Friday, July 8, 2011

Sanctification by Community Pool

Last summer we freeloaded on some friends a number of times rather than joining a community pool ourselves. In my estimation, Josh was still young enough that being at the pool was less fun and more work.  Going occasionally was good but going all the time sounded exhausting.

This year, however, after another successful year of preschool, a great first season of sports and still no baby to be cared for, we thought it was good timing to join a pool and Josh was really excited about the prospect of making new friends and learning to dive for rockets at the bottom of the pool.  I was, I think, blissfully unaware of the challenges to my patience that awaited.

Apparently my inability to even desire to understand teenagers or treat them with much patience was about to become a big liability in terms of pool enjoyment.

We've been going to the pool for a month now. Sometimes as a whole family, sometimes we invite friends, sometimes we end up being the only people there.  I have learned quickly when the "right" time of day is to go. Namely, the time of day when the fewest teenagers will be there. You see, in one short month, I have overheard all the gossip I'd care to, witnessed plenty of teenage mockery and disdain, been splashed, jumped on, swum into, seen my child's rockets stolen from right under him as he was about to dive, been used as a human shield in "marco polo" and watched my own 4-year old pushed out of the way while he was attempting to swim. All of this has been executed without a single "excuse me" or "sorry". Not a single one.

Now, I'm not the kind of person to randomly blow up at a person in the grocery store who does something rude or even really get too worked up in general when people are thoughtless.  But there have been moments this summer, and I'm ashamed to say many of them, when my very first inclination was to reach out and slap one of these kids across the face. The rage that has welled up in me when I've been knocked over or when my four-year old has asked me, ever so sweetly, "why do they keep taking my rockets, Mommy?" has overwhelmed me at times. It's like that surprising first moment in parenting when your child makes you so mad you could scream and you finally understand why your parents got so worked up when you did things wrong as a child.  My anger has surprised and confused me which is amusing because when I really think about it, I'm not surprised at all.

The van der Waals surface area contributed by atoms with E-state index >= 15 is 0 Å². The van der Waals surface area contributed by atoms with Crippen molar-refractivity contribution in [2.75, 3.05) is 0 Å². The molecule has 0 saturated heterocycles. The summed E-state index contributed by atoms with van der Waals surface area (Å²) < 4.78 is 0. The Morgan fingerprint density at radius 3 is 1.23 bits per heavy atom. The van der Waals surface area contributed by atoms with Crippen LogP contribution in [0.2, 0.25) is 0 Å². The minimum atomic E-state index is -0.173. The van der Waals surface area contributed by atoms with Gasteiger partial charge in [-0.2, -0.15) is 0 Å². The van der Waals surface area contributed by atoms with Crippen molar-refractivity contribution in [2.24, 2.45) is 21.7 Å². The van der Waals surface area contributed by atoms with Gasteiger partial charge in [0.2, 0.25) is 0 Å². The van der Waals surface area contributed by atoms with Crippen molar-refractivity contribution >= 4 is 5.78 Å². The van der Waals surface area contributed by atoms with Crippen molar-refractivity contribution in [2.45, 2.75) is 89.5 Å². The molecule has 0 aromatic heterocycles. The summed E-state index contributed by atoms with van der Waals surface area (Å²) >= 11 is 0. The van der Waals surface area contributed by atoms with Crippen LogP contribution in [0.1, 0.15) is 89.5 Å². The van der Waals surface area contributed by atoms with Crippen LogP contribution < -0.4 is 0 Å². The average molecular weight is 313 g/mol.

Most of us feel a righteousness in angry response if our space is invaded, if an injustice occurs or if our young are threatened.  I feel all of these things at once at the pool on a pretty regular basis. But the real reason I'm not surprised is because I've seen my heart. I've seen the ways I self-protect, the ways I choose myself and my family over others, the ways I choose "me"  and my agenda all the time. Rather than trying to interact with these teens and see if there's some greater way that I can care for them, I stand far off. I judge. I seethe. I complain. I rail about parents who can't teach their kids manners and vow that my child will be different. And I feel justified.

So, this morning, when I'm faced with a rainy day and no pool prospects, I'm taking pause. What does the Lord have for me at the community pool?  What can my child learn about God in how I treat these teens who don't treat us well? What can I learn in humbling myself and letting Him speak and act through me?  What do these teens need from Him?  I am more aware than ever of my need for His grace in this process of sanctification, of becoming more and more like Him.  Since I'm pretty sure Jesus wouldn't actually reach out and slap these kids, I'm taking pause.

Next time I pack for the pool, I'll be sure to not only include our diving rockets, but a healthy dose of grace, mercy, patience and self-awareness.  Maybe God will do something really crazy in the middle of "marco polo" and surprise me. 

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